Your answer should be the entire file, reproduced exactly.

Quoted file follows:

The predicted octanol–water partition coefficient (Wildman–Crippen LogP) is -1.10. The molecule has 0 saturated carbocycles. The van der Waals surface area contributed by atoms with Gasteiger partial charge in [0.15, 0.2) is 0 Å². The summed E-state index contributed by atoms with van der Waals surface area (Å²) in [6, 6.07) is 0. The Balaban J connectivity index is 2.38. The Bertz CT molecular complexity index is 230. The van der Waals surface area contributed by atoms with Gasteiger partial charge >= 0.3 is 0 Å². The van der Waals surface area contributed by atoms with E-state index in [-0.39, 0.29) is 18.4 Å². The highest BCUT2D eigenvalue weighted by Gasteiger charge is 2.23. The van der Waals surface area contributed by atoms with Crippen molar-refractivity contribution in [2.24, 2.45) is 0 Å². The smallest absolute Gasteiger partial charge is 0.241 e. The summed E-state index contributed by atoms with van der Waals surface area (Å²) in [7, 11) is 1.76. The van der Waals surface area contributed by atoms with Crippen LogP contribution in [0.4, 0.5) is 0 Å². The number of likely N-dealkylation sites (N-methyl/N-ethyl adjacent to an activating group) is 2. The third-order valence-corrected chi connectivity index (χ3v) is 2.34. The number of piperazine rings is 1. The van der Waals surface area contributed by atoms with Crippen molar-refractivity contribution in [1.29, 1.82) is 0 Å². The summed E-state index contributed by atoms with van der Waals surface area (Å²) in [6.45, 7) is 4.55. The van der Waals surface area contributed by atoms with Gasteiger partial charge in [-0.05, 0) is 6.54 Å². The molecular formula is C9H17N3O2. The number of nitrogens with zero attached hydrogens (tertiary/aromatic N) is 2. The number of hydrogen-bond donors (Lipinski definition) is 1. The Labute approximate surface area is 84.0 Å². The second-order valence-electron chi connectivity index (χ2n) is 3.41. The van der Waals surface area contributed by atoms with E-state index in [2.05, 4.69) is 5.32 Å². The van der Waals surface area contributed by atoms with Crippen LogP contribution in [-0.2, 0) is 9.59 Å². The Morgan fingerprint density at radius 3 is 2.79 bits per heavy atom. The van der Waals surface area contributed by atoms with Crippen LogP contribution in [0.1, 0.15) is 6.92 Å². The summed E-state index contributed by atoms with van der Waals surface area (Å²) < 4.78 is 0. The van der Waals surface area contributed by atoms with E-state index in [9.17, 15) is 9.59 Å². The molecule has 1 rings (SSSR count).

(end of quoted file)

The predicted octanol–water partition coefficient (Wildman–Crippen LogP) is -1.10. The molecule has 0 saturated carbocycles. The van der Waals surface area contributed by atoms with Gasteiger partial charge in [0.15, 0.2) is 0 Å². The summed E-state index contributed by atoms with van der Waals surface area (Å²) in [6, 6.07) is 0. The Balaban J connectivity index is 2.38. The Bertz CT molecular complexity index is 230. The van der Waals surface area contributed by atoms with Gasteiger partial charge >= 0.3 is 0 Å². The van der Waals surface area contributed by atoms with E-state index in [-0.39, 0.29) is 18.4 Å². The highest BCUT2D eigenvalue weighted by Gasteiger charge is 2.23. The van der Waals surface area contributed by atoms with Crippen molar-refractivity contribution in [2.24, 2.45) is 0 Å². The smallest absolute Gasteiger partial charge is 0.241 e. The summed E-state index contributed by atoms with van der Waals surface area (Å²) in [7, 11) is 1.76. The van der Waals surface area contributed by atoms with Crippen LogP contribution in [0.4, 0.5) is 0 Å². The number of likely N-dealkylation sites (N-methyl/N-ethyl adjacent to an activating group) is 2. The third-order valence-corrected chi connectivity index (χ3v) is 2.34. The number of piperazine rings is 1. The van der Waals surface area contributed by atoms with Crippen molar-refractivity contribution in [1.29, 1.82) is 0 Å². The summed E-state index contributed by atoms with van der Waals surface area (Å²) in [6.45, 7) is 4.55. The van der Waals surface area contributed by atoms with Gasteiger partial charge in [-0.05, 0) is 6.54 Å². The molecular formula is C9H17N3O2. The number of nitrogens with zero attached hydrogens (tertiary/aromatic N) is 2. The number of hydrogen-bond donors (Lipinski definition) is 1. The Labute approximate surface area is 84.0 Å². The second-order valence-electron chi connectivity index (χ2n) is 3.41. The van der Waals surface area contributed by atoms with E-state index in [2.05, 4.69) is 5.32 Å². The van der Waals surface area contributed by atoms with Crippen LogP contribution in [-0.2, 0) is 9.59 Å². The Morgan fingerprint density at radius 3 is 2.79 bits per heavy atom. The van der Waals surface area contributed by atoms with Crippen LogP contribution in [0.1, 0.15) is 6.92 Å². The summed E-state index contributed by atoms with van der Waals surface area (Å²) < 4.78 is 0. The van der Waals surface area contributed by atoms with E-state index in [9.17, 15) is 9.59 Å². The molecule has 1 rings (SSSR count).